Boechera stricta (Drummond's Rock Cress)
|Also known as:||Canada Rockcress|
|Life cycle:||biennial, short-lived perennial|
|Habitat:||part shade, sun; dry sandy or rocky soil; grasslands, dunes, outcrops, open woods, rocky slopes|
|Bloom season:||May - June|
|Plant height:||6 to 30 inches|
|Wetland Indicator Status:||GP: FACU MW: FACU NCNE: FACU|
|MN county distribution (click map to enlarge):|
|National distribution (click map to enlarge):|
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Loose, elongating raceme at the top of the plant and sometimes arising from upper leaf axils. Flowers are 1/3 to ½ inch across with 4 narrow, spreading petals and 6 yellow-tipped stamens. Petal color is usually white, occasionally lavender.
Surrounding the flower are 4 erect, hairless sepals half or so as long as the petals, oblong-elliptic with rounded tips, light green with white edging. The flowers are mostly erect, on slender, hairless stalks up to about ¾ inch long.
Leaves and stems:
Basal leaves are up to 3 inches long and 3/8 inch wide, spatula shaped, widest above the middle, tapering to a slender stalk. Edges are toothless or with small sharply pointed teeth and may be fringed with sparse hairs, sometimes just along the stalk. Surfaces are hairless or sparsely hairy with 2-rayed hairs.
Stem leaves are erect, up to 3 inches long, narrowly lance-oblong, hairless, mostly toothless or rarely with a few teeth, blunt to pointed at the tip, stalkless and with 2 lobes at the base (auricles) up to 3 mm long. Leaves are usually crowded near the base and more widely spaced above. Stems are single or a few from the base, mostly smooth but may have sparse 2-rayed hairs at the base. Leaves and stems are green, green tinged purple, or dark purple.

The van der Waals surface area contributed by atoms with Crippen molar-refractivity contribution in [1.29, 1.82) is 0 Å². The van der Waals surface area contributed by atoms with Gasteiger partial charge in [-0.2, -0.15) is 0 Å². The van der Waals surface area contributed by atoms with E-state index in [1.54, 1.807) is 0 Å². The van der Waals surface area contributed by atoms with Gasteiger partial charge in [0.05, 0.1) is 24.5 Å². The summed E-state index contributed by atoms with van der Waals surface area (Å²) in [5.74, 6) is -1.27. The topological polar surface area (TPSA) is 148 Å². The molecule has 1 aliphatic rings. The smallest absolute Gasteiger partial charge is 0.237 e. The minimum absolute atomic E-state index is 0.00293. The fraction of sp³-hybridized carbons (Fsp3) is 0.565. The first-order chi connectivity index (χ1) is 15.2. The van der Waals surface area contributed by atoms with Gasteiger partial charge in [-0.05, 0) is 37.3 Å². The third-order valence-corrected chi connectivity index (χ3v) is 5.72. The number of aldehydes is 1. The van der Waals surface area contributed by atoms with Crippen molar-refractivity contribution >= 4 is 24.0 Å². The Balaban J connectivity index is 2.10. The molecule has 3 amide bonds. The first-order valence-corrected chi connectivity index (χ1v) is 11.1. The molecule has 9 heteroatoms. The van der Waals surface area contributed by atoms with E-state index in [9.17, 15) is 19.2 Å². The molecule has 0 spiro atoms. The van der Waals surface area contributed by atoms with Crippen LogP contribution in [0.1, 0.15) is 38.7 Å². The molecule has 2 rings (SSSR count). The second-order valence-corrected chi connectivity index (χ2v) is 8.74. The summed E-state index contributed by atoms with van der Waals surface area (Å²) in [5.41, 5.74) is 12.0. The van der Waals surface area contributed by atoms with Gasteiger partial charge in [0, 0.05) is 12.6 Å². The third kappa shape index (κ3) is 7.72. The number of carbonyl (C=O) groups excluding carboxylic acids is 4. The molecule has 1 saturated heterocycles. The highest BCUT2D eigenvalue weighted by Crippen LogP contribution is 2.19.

Drummond's Rock Cress, formerly known as Arabis drummondii, is an uncommon species in Minnesota, found in gravelly prairies, rock outcrops, and open woods, often in somewhat disturbed soils. It is distinguished from other Minnesota Rock Cress species by the erect fruits, auricled stem leaves, and mostly hairless stem and leaves, except for sparse 2-rayed hairs at the base of the plant. When not fruiting, it somewhat resembles the much more common Spreading-pod Rock Cress (Boechera grahamii), which has spreading to drooping flowers and hairier basal leaves, the hairs usually with more than 2 rays. The erect fruits are similar to Tower Mustard (Turritis glabra) and Hairy Rock Cress (Arabis pycnocarpa), both of which have much smaller flowers and broader, hairier leaves.
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- Drummond's Rock Cress plant
- Drummond's Rock Cress plant
- Drummond's Rock Cress plants
- basal rosette and crowded lower leaves
- fruiting plant
- more flowers
- close-up of flowers
Photos by K. Chayka and Peter M. Dziuk taken in Wabasha County.
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